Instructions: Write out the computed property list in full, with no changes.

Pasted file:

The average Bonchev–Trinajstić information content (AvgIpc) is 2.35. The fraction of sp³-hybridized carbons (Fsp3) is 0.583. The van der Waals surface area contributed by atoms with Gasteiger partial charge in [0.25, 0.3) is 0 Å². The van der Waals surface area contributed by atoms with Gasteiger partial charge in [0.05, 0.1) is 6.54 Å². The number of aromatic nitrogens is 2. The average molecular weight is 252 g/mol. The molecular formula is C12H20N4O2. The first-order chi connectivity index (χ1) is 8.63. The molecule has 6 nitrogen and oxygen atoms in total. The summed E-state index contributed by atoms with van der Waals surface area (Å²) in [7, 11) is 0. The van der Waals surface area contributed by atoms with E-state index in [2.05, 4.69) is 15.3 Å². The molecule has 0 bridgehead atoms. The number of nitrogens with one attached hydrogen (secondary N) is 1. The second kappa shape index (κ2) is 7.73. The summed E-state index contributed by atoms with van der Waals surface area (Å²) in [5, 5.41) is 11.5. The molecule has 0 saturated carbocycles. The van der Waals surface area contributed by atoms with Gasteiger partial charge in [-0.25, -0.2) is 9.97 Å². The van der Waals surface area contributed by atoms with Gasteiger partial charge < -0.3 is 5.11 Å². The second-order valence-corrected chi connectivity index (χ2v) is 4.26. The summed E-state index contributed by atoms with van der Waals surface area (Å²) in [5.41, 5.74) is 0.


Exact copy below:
The average Bonchev–Trinajstić information content (AvgIpc) is 2.35. The fraction of sp³-hybridized carbons (Fsp3) is 0.583. The van der Waals surface area contributed by atoms with Gasteiger partial charge in [0.25, 0.3) is 0 Å². The van der Waals surface area contributed by atoms with Gasteiger partial charge in [0.05, 0.1) is 6.54 Å². The number of aromatic nitrogens is 2. The average molecular weight is 252 g/mol. The molecular formula is C12H20N4O2. The first-order chi connectivity index (χ1) is 8.63. The molecule has 6 nitrogen and oxygen atoms in total. The summed E-state index contributed by atoms with van der Waals surface area (Å²) in [7, 11) is 0. The van der Waals surface area contributed by atoms with E-state index in [2.05, 4.69) is 15.3 Å². The molecule has 0 bridgehead atoms. The number of nitrogens with one attached hydrogen (secondary N) is 1. The second kappa shape index (κ2) is 7.73. The summed E-state index contributed by atoms with van der Waals surface area (Å²) in [5, 5.41) is 11.5. The molecule has 0 saturated carbocycles. The van der Waals surface area contributed by atoms with Gasteiger partial charge in [-0.25, -0.2) is 9.97 Å². The van der Waals surface area contributed by atoms with Gasteiger partial charge < -0.3 is 5.11 Å². The second-order valence-corrected chi connectivity index (χ2v) is 4.26. The summed E-state index contributed by atoms with van der Waals surface area (Å²) in [5.41, 5.74) is 0.